Dear students: Within the programmes you study are loads of requirements. But I urge you, don’t just fulfill these for the degree, or even just for your personal development. Obviously you are all here to learn, to train yourself, to be trained, to practice, to make, to develop yourself. And that’s all fine, all great: You really need to become such great designers, amazing performers or wonderful teachers. But we need to keep in mind that on the long run, it’s not about us; not about our own names or genius ideas, or great accomplishments – our work is about the other person.

It’s the audience you are performing for or with, if you are a performer. If you are an architect, it’s about the people inhabiting your designs and live in your buildings, parks or other kinds of architecture. If you are an actor or dancer, it’s also about the others on stage, the ones with whom you are creating moments and encounters that the audience will experience. And maybe this work of yours will look like one of these images:

And this idea of “for the other” is not limited to persons. Our work is also about the city we live and work in, or the cities we travel to. The country we live in, or where we come from. It can be about experiences we have on the streets, the experience of being in a global lockdown, missing the encounters and hugs with our friends and sometimes families.

And just as a very short example from my own city, Rotterdam: a video with text from Rotterdam-based poet Moses Roffa, from the time during the first Covid-lockdown.

At this moment, this video already feels like a memory from quite far away, now that everything starts to being more open again, at a moment in which we can do education physically and live again rather than only from laptops in our homes. But the poetry, the sounds and images in this video moved me about 1,5 years ago, and brought some kind of hope and comfort in a time when the streets were still empty.

So our work can be a reaction or a reflection on what happens in society in the world. Or it can be an effort to bring change. And this is what American writer Toni Morrison means with:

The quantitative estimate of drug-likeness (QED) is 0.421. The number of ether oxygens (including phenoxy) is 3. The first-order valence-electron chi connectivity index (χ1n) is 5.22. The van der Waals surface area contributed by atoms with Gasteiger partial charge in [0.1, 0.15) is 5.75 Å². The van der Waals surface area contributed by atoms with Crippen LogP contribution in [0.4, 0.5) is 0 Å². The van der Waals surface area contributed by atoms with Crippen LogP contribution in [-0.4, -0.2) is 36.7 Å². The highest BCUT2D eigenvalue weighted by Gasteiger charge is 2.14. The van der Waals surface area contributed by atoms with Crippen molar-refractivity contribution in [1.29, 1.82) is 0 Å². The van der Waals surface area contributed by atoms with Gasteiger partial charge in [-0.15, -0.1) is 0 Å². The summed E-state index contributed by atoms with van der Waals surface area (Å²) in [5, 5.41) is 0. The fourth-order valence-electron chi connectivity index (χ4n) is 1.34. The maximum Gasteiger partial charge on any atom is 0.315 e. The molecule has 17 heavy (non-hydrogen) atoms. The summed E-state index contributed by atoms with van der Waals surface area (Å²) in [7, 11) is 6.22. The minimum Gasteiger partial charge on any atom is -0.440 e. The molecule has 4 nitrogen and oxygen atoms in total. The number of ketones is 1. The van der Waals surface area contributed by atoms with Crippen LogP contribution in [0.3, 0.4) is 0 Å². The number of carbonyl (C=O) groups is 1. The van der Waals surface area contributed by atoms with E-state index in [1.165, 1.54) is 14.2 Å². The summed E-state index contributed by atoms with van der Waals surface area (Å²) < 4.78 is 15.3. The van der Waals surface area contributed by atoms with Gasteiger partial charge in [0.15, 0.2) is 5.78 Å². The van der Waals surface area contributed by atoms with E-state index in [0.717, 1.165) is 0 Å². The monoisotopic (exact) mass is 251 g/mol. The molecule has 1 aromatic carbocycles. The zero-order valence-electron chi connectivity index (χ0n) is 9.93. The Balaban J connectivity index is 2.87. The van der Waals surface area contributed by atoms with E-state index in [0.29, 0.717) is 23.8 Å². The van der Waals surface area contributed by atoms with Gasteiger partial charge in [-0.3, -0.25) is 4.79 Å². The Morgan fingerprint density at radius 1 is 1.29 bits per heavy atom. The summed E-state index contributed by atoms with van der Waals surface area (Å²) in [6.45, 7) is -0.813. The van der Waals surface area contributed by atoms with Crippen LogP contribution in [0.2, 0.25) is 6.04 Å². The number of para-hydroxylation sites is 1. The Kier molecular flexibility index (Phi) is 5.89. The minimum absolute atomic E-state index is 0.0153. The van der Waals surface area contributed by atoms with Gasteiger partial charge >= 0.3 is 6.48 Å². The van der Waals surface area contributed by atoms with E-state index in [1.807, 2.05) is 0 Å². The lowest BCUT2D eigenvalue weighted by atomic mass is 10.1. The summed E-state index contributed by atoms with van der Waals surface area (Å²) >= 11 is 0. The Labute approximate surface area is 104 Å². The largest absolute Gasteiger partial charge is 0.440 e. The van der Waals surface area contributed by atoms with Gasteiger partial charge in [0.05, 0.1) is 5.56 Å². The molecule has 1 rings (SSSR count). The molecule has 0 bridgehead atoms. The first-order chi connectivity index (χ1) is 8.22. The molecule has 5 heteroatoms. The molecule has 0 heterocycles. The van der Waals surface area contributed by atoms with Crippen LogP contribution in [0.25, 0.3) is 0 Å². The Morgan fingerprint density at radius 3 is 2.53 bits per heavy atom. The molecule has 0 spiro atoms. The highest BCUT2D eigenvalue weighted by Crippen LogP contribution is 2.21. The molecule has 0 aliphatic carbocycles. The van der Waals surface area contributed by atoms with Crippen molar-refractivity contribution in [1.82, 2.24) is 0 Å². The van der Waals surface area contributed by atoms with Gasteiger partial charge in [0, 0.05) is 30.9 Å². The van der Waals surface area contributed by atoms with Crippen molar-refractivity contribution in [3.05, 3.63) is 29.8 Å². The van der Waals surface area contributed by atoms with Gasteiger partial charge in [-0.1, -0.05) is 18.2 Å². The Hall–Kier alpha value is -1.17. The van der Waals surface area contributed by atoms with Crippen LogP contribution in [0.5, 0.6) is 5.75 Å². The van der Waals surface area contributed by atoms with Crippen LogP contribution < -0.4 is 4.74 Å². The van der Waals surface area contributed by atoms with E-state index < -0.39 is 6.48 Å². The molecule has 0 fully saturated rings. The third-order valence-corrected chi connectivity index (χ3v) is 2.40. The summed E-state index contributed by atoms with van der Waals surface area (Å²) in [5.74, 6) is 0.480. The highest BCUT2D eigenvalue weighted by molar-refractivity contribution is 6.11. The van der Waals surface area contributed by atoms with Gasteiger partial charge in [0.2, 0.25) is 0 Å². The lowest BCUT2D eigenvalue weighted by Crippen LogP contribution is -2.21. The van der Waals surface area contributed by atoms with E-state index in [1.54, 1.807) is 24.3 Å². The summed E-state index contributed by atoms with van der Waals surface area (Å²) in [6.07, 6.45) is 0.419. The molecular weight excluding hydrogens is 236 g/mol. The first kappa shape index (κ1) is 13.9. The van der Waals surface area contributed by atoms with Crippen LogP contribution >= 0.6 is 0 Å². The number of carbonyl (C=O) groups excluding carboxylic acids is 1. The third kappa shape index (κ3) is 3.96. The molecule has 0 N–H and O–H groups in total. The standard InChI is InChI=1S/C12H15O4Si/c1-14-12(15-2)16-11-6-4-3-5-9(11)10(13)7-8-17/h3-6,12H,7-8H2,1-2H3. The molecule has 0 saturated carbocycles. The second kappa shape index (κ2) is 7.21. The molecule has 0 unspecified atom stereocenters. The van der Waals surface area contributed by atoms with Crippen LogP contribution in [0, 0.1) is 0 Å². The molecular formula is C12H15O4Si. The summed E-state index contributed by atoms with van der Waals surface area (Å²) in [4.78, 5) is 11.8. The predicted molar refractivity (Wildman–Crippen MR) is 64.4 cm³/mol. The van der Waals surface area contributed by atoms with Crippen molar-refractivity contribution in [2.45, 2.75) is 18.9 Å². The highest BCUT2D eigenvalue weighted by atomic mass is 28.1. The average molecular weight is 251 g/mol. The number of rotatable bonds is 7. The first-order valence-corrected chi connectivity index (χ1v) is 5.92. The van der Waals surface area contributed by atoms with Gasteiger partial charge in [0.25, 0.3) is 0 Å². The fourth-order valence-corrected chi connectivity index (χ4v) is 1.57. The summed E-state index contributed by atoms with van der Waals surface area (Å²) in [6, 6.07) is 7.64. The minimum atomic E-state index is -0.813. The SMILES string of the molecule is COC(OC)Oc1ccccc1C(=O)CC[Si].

“This is precisely the time when artists go to work. There is no time for despair, no place for self-pity, no room for fear. We speak, we write, we do language. That is how civilizations heal.”

Toni Morrison (1931-2019)

This quote comes from the time of Donald Trump’s election as president of the United States, and was her reaction to the further upcoming drift towards the political right, to racism and white supremacy.

I think at the end of the day, there is only one thing we actually cannot do among the “epic stories of freedom” – not relate. We all have a gifts, talents and an enormous power – each of us in her or his own way. I believe we shouldn’t use them just for yourself. We have these gifts and talents and have not only the right, but also the responsibility to develop them, to use them, to work with them, to bring them into the world and do good with them.

Jörgen en Joost are right when they mention “necessary isolation” during the time of studying – as this also means safety to develop one’s work & ideas, to experiment, and to look for the right questions. But this isolation only works to some extent, and at some point it needs the outside world. Without the outside world, isolation is nothing.

The same goes for “getting lost between dream and reality.” Please do get lost! And enjoy the experience of getting lost. And then, when the time is right, use the dreams, and reality, to do something good in the world. And at that moment, I wish that to everyone’s work will happen what happened to the butterfly in the spoken word performance before:

It will be heard.